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The Greatest Musical in the History of Musicals

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Improving Your Bowling Average from the Low 100s to the Low 200s: The Hammer Scorpion, A Great Low Rev Strong Hook Ball

I am what we call a “rev-challenged” or low-rev bowler – mainly because I haven’t worked out the timing of the little yo-yo snap at the bottom of my swing, but partly because I don’t think all of that is necessary. The key isn’t revving the $#!+ out of the ball, it’s getting it to the pocket consistently, and it would be great if we could get there without requiring a surgery at some point down the road.

I’ve got one strong hook ball and one weak ball in my arsenal, a reactive covered, asymmetrical cored ball for heavy oil and my Hammer Scorpion, for medium to heavy oil. I’ve been partial to Hammer bowling balls for a lot of years and when I went into the pro shop looking for a new ball, Hammer was what I asked for and the Scorpion was what was recommended.

I ordered it based solely on the pro’s recommendation and did my research later. It seemed to be the right fit for me.

My first time rolling the ball was on a burnt lane and I was way right (I’m left handed) and thought I might have bought too much ball. I found out the next league night on fresh oil that I had been mistaken. In the hands of a low-rev bowler, this ball is meant for the edges and toward the center 12 or 13 boards of a house oil pattern. If a low-rev bowler goes further toward the center, it won’t come back. It’ll get bogged down and slide too far in the heavy mid-lane oil. This will be a little different for righthanders as they will experience more traffic than we lefties.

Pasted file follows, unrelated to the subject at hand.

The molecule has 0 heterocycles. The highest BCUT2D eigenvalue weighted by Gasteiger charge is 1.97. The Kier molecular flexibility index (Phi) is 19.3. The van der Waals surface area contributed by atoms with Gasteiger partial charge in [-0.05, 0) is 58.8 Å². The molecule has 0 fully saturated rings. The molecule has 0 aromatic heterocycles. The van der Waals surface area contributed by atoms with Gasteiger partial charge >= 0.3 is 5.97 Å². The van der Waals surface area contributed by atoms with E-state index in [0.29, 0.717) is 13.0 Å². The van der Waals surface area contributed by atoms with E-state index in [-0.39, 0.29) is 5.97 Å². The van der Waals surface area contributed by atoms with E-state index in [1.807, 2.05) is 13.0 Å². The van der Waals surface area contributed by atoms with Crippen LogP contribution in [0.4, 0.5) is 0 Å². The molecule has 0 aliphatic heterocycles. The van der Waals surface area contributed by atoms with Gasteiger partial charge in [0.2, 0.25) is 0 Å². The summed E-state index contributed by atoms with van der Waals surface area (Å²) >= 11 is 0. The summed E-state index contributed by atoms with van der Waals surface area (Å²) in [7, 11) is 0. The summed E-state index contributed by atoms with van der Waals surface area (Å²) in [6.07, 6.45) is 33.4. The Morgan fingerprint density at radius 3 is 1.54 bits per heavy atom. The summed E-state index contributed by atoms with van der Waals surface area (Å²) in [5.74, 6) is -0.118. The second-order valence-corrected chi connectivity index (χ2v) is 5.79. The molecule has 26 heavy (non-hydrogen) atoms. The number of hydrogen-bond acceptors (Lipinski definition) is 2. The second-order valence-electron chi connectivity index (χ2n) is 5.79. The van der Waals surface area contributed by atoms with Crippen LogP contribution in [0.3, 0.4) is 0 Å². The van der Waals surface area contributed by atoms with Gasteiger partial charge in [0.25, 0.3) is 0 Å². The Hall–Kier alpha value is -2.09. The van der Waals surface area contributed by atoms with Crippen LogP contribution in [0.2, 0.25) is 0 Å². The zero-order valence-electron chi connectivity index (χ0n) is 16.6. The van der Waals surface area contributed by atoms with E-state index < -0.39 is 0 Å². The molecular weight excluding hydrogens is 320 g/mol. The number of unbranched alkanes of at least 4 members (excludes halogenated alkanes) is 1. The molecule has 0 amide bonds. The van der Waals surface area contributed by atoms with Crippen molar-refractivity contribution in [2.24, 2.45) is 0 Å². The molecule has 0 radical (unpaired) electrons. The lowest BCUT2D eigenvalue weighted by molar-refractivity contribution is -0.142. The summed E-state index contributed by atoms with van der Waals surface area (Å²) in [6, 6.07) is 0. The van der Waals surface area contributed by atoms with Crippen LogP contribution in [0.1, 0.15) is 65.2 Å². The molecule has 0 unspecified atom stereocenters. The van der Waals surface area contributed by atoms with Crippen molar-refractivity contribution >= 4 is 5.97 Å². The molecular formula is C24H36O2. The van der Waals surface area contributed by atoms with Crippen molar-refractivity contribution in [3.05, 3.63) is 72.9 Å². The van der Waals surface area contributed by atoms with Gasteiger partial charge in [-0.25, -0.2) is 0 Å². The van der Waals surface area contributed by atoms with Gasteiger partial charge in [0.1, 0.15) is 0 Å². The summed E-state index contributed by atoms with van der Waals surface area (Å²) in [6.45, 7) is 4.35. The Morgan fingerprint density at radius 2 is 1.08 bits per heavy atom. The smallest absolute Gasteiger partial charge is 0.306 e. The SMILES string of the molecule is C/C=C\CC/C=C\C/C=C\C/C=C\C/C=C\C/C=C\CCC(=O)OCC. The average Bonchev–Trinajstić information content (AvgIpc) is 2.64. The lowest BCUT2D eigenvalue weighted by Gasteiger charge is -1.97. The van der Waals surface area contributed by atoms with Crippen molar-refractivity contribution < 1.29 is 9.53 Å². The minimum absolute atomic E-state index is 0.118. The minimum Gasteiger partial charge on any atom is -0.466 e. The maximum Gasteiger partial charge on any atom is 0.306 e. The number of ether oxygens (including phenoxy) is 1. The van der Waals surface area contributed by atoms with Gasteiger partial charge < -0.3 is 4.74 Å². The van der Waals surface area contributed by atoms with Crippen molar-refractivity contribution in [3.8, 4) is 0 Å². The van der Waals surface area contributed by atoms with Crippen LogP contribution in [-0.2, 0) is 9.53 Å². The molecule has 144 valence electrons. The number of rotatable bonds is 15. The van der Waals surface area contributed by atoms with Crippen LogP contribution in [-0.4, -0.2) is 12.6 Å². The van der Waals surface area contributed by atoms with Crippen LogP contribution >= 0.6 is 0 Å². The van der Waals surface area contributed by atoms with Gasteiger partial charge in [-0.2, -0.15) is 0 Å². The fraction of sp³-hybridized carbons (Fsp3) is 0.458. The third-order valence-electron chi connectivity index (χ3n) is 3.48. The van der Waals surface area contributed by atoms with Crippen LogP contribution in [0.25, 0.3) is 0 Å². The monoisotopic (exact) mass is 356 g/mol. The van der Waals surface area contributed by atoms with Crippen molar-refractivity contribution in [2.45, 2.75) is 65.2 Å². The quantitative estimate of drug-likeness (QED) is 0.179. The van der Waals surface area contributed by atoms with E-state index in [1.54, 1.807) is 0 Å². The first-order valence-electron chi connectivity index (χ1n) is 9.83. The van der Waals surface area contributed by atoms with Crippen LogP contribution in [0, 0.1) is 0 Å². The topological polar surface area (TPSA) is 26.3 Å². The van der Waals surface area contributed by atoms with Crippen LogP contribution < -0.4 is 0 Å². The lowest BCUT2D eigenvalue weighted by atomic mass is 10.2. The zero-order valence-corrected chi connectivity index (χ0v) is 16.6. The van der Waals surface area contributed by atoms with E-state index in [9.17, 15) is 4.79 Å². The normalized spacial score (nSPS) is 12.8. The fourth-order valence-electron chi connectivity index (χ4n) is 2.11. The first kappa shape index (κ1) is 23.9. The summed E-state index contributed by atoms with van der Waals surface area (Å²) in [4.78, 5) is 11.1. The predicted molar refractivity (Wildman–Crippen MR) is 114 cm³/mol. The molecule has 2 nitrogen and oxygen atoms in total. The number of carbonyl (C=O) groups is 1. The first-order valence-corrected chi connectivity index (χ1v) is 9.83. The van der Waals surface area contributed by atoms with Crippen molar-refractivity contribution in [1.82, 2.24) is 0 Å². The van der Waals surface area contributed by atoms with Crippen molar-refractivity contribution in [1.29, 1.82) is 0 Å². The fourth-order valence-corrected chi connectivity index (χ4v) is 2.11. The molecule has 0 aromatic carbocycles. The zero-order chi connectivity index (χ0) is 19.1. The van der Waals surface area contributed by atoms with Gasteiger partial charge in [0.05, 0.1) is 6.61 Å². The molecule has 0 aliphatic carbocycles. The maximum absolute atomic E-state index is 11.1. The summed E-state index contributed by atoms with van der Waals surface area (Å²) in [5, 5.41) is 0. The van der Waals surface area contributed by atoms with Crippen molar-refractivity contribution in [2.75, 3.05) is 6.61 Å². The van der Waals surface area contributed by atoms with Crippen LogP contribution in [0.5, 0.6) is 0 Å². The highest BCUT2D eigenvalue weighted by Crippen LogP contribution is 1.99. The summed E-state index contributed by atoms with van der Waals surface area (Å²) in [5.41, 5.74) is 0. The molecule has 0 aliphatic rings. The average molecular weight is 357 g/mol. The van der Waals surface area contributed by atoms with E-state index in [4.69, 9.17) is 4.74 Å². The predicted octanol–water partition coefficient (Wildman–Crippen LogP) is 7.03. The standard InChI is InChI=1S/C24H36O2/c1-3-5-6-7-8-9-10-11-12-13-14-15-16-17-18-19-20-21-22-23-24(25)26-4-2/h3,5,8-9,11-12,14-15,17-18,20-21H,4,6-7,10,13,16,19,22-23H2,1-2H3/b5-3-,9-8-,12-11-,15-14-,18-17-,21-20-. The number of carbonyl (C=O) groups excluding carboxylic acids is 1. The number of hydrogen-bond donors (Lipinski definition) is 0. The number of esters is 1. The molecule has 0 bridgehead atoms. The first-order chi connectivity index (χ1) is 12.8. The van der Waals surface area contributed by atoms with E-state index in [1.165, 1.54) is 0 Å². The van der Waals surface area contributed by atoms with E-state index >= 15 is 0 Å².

What I mean by “weak” and “strong”.

The Scorpion is what they call a “weak ball” even though it hooks like a freaking… well, scorpion’s tail. Weak and strong refer to how soon the ball will hook in oil. Don’t think of this side-to-side, think of the lane length-wise. The Hammer Scorpion, with it’s slightly polished finish, slides in heavy oil, especially for a rev-challenged bowler. My asymmetrical reactive ball grips a lot harder in the oil – it starts to hook and roll much sooner because of the coverstock and the finish of the ball. With more surface, the Scorpion would hook sooner and that’s not necessarily a good thing for a low-rev bowler. The Quantum Evo (above) definitely has its place in my bag but the Hammer Scorpion is my go-to ball. Because it slides down the lane in the oil, it saves its energy for getting back to the pocket in the roll phase after the skid and hook phases. The Hammer has that “whip/snap” hook at the end where the Quantum Evo is more of a smooth hook because it digs in a lot earlier. In fact, after I’ve burned the oil up with the Scorpion and start hooking through the headpin, that’s when I switch to the stronger Quantum Evo (usually 1-1/2 to 2 games in).

So, to wrap this post up, if you’re a rev-challenged bowler like me, the Scorpion by Hammer is a great ball to get to the pocket. I love mine.